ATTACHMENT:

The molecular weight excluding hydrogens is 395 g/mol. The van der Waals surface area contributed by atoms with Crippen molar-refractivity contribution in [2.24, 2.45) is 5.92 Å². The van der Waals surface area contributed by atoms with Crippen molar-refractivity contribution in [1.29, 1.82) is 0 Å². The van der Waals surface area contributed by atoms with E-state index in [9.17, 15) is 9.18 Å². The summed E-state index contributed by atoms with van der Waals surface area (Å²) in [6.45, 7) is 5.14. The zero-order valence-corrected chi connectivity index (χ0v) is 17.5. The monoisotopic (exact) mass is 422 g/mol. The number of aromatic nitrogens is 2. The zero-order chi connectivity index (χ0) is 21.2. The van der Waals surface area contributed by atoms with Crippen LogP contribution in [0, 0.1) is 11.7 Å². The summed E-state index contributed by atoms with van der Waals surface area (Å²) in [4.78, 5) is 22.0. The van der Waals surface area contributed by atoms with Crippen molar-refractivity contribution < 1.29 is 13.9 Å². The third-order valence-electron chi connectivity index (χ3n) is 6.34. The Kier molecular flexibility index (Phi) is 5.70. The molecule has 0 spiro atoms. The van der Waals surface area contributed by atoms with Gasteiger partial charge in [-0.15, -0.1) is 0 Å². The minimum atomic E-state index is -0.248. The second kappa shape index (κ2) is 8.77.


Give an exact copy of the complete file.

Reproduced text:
The molecular weight excluding hydrogens is 395 g/mol. The van der Waals surface area contributed by atoms with Crippen molar-refractivity contribution in [2.24, 2.45) is 5.92 Å². The van der Waals surface area contributed by atoms with Crippen molar-refractivity contribution in [1.29, 1.82) is 0 Å². The van der Waals surface area contributed by atoms with E-state index in [9.17, 15) is 9.18 Å². The summed E-state index contributed by atoms with van der Waals surface area (Å²) in [6.45, 7) is 5.14. The zero-order valence-corrected chi connectivity index (χ0v) is 17.5. The monoisotopic (exact) mass is 422 g/mol. The number of aromatic nitrogens is 2. The zero-order chi connectivity index (χ0) is 21.2. The van der Waals surface area contributed by atoms with Crippen LogP contribution in [0, 0.1) is 11.7 Å². The summed E-state index contributed by atoms with van der Waals surface area (Å²) in [4.78, 5) is 22.0. The van der Waals surface area contributed by atoms with Crippen molar-refractivity contribution < 1.29 is 13.9 Å². The third-order valence-electron chi connectivity index (χ3n) is 6.34. The Kier molecular flexibility index (Phi) is 5.70. The molecule has 0 spiro atoms. The van der Waals surface area contributed by atoms with Gasteiger partial charge in [-0.15, -0.1) is 0 Å². The minimum atomic E-state index is -0.248. The second kappa shape index (κ2) is 8.77.